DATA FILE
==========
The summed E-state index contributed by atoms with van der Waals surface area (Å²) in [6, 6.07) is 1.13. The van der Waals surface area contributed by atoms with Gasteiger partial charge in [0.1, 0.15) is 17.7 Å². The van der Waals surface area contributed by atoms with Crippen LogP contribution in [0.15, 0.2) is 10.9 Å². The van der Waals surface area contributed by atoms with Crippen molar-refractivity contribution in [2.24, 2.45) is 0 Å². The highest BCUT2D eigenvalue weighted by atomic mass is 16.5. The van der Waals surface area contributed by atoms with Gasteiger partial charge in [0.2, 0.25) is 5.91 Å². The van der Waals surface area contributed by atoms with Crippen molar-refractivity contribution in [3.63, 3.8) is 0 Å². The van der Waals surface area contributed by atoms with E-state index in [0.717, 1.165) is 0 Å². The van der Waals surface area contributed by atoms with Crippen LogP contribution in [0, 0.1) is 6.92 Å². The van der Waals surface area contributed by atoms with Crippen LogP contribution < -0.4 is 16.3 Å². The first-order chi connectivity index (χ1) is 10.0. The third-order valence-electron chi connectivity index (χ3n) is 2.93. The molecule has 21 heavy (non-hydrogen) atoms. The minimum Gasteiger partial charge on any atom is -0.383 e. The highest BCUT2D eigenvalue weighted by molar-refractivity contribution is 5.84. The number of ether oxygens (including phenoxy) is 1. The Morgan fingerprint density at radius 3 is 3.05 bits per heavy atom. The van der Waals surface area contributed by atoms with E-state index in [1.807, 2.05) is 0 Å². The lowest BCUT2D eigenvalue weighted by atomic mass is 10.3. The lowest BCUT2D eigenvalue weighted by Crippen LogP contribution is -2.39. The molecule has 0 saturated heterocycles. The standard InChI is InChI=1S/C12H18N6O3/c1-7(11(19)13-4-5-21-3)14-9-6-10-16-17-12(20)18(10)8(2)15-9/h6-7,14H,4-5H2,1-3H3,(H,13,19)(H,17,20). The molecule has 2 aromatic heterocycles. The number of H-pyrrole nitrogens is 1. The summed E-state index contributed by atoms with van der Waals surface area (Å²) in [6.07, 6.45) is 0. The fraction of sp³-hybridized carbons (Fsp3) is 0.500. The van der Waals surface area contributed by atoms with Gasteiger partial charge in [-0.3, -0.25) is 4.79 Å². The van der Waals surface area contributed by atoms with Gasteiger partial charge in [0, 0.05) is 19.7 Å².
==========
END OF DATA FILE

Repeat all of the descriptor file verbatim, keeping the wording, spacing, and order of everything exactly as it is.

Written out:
The summed E-state index contributed by atoms with van der Waals surface area (Å²) in [6, 6.07) is 1.13. The van der Waals surface area contributed by atoms with Gasteiger partial charge in [0.1, 0.15) is 17.7 Å². The van der Waals surface area contributed by atoms with Crippen LogP contribution in [0.15, 0.2) is 10.9 Å². The van der Waals surface area contributed by atoms with Crippen molar-refractivity contribution in [2.24, 2.45) is 0 Å². The highest BCUT2D eigenvalue weighted by atomic mass is 16.5. The van der Waals surface area contributed by atoms with Gasteiger partial charge in [0.2, 0.25) is 5.91 Å². The van der Waals surface area contributed by atoms with Crippen molar-refractivity contribution in [3.63, 3.8) is 0 Å². The van der Waals surface area contributed by atoms with E-state index in [0.717, 1.165) is 0 Å². The van der Waals surface area contributed by atoms with Crippen LogP contribution in [0, 0.1) is 6.92 Å². The van der Waals surface area contributed by atoms with Crippen LogP contribution < -0.4 is 16.3 Å². The first-order chi connectivity index (χ1) is 10.0. The third-order valence-electron chi connectivity index (χ3n) is 2.93. The molecule has 21 heavy (non-hydrogen) atoms. The minimum Gasteiger partial charge on any atom is -0.383 e. The highest BCUT2D eigenvalue weighted by molar-refractivity contribution is 5.84. The number of ether oxygens (including phenoxy) is 1. The Morgan fingerprint density at radius 3 is 3.05 bits per heavy atom. The van der Waals surface area contributed by atoms with E-state index in [1.807, 2.05) is 0 Å². The lowest BCUT2D eigenvalue weighted by atomic mass is 10.3. The lowest BCUT2D eigenvalue weighted by Crippen LogP contribution is -2.39. The molecule has 0 saturated heterocycles. The standard InChI is InChI=1S/C12H18N6O3/c1-7(11(19)13-4-5-21-3)14-9-6-10-16-17-12(20)18(10)8(2)15-9/h6-7,14H,4-5H2,1-3H3,(H,13,19)(H,17,20). The molecule has 2 aromatic heterocycles. The number of H-pyrrole nitrogens is 1. The summed E-state index contributed by atoms with van der Waals surface area (Å²) in [6.07, 6.45) is 0. The fraction of sp³-hybridized carbons (Fsp3) is 0.500. The van der Waals surface area contributed by atoms with Gasteiger partial charge in [-0.3, -0.25) is 4.79 Å². The van der Waals surface area contributed by atoms with Gasteiger partial charge in [0, 0.05) is 19.7 Å².